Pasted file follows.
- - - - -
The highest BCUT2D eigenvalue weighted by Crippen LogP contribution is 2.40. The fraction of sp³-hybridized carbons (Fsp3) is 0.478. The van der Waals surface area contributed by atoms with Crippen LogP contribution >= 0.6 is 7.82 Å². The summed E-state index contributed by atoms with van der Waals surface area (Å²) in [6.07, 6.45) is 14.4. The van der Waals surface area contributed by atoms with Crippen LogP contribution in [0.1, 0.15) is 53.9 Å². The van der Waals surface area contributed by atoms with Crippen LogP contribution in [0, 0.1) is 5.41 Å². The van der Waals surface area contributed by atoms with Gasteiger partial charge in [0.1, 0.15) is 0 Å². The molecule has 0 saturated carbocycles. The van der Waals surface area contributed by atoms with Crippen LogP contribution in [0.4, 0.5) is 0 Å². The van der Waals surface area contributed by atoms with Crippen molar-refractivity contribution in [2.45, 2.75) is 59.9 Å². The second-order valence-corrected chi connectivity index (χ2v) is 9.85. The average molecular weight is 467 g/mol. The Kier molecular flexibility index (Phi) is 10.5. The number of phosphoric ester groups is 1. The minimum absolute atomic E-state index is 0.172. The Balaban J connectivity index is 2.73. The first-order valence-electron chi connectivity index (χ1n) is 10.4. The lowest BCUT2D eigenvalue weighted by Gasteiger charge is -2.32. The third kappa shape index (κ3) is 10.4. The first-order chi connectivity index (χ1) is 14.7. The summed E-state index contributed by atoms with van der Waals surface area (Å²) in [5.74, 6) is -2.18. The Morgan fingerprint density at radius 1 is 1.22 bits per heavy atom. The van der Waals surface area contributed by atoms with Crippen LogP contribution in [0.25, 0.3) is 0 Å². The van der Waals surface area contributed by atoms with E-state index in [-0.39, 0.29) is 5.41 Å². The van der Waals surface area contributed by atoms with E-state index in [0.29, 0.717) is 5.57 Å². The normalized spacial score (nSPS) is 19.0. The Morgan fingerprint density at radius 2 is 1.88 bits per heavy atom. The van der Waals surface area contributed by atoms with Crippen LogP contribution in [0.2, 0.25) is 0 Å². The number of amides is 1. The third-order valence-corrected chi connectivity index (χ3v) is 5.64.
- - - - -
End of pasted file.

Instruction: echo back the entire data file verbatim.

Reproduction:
The highest BCUT2D eigenvalue weighted by Crippen LogP contribution is 2.40. The fraction of sp³-hybridized carbons (Fsp3) is 0.478. The van der Waals surface area contributed by atoms with Crippen LogP contribution >= 0.6 is 7.82 Å². The summed E-state index contributed by atoms with van der Waals surface area (Å²) in [6.07, 6.45) is 14.4. The van der Waals surface area contributed by atoms with Crippen LogP contribution in [0.1, 0.15) is 53.9 Å². The van der Waals surface area contributed by atoms with Crippen LogP contribution in [0, 0.1) is 5.41 Å². The van der Waals surface area contributed by atoms with Gasteiger partial charge in [0.1, 0.15) is 0 Å². The molecule has 0 saturated carbocycles. The van der Waals surface area contributed by atoms with Crippen LogP contribution in [0.4, 0.5) is 0 Å². The van der Waals surface area contributed by atoms with Crippen molar-refractivity contribution in [2.45, 2.75) is 59.9 Å². The second-order valence-corrected chi connectivity index (χ2v) is 9.85. The average molecular weight is 467 g/mol. The Kier molecular flexibility index (Phi) is 10.5. The number of phosphoric ester groups is 1. The minimum absolute atomic E-state index is 0.172. The Balaban J connectivity index is 2.73. The first-order valence-electron chi connectivity index (χ1n) is 10.4. The lowest BCUT2D eigenvalue weighted by Gasteiger charge is -2.32. The third kappa shape index (κ3) is 10.4. The first-order chi connectivity index (χ1) is 14.7. The summed E-state index contributed by atoms with van der Waals surface area (Å²) in [5.74, 6) is -2.18. The Morgan fingerprint density at radius 1 is 1.22 bits per heavy atom. The van der Waals surface area contributed by atoms with Crippen LogP contribution in [0.25, 0.3) is 0 Å². The van der Waals surface area contributed by atoms with E-state index in [-0.39, 0.29) is 5.41 Å². The van der Waals surface area contributed by atoms with E-state index in [0.29, 0.717) is 5.57 Å². The normalized spacial score (nSPS) is 19.0. The Morgan fingerprint density at radius 2 is 1.88 bits per heavy atom. The van der Waals surface area contributed by atoms with Crippen LogP contribution in [0.2, 0.25) is 0 Å². The number of amides is 1. The third-order valence-corrected chi connectivity index (χ3v) is 5.64.